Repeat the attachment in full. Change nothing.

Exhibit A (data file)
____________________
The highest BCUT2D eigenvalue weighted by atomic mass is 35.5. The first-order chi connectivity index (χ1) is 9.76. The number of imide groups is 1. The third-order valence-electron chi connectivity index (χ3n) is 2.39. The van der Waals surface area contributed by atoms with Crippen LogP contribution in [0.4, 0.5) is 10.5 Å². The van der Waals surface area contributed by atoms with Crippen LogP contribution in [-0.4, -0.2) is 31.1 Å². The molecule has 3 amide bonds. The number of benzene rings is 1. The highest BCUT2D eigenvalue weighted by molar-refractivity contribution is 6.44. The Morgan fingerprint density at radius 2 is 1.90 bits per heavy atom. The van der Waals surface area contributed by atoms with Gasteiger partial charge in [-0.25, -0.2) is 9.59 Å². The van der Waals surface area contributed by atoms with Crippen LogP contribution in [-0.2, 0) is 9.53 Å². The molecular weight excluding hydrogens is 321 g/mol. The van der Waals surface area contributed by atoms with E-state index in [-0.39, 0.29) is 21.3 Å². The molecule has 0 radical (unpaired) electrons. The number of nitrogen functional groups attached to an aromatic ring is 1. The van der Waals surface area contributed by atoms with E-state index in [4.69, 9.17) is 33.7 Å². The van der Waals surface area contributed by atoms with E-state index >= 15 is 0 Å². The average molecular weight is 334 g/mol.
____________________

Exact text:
The highest BCUT2D eigenvalue weighted by atomic mass is 35.5. The first-order chi connectivity index (χ1) is 9.76. The number of imide groups is 1. The third-order valence-electron chi connectivity index (χ3n) is 2.39. The van der Waals surface area contributed by atoms with Crippen LogP contribution in [0.4, 0.5) is 10.5 Å². The van der Waals surface area contributed by atoms with Crippen LogP contribution in [-0.4, -0.2) is 31.1 Å². The molecule has 3 amide bonds. The number of benzene rings is 1. The highest BCUT2D eigenvalue weighted by molar-refractivity contribution is 6.44. The Morgan fingerprint density at radius 2 is 1.90 bits per heavy atom. The van der Waals surface area contributed by atoms with Gasteiger partial charge in [-0.25, -0.2) is 9.59 Å². The van der Waals surface area contributed by atoms with Crippen LogP contribution in [-0.2, 0) is 9.53 Å². The molecular weight excluding hydrogens is 321 g/mol. The van der Waals surface area contributed by atoms with E-state index in [-0.39, 0.29) is 21.3 Å². The molecule has 0 radical (unpaired) electrons. The number of nitrogen functional groups attached to an aromatic ring is 1. The van der Waals surface area contributed by atoms with E-state index in [4.69, 9.17) is 33.7 Å². The van der Waals surface area contributed by atoms with E-state index >= 15 is 0 Å². The average molecular weight is 334 g/mol.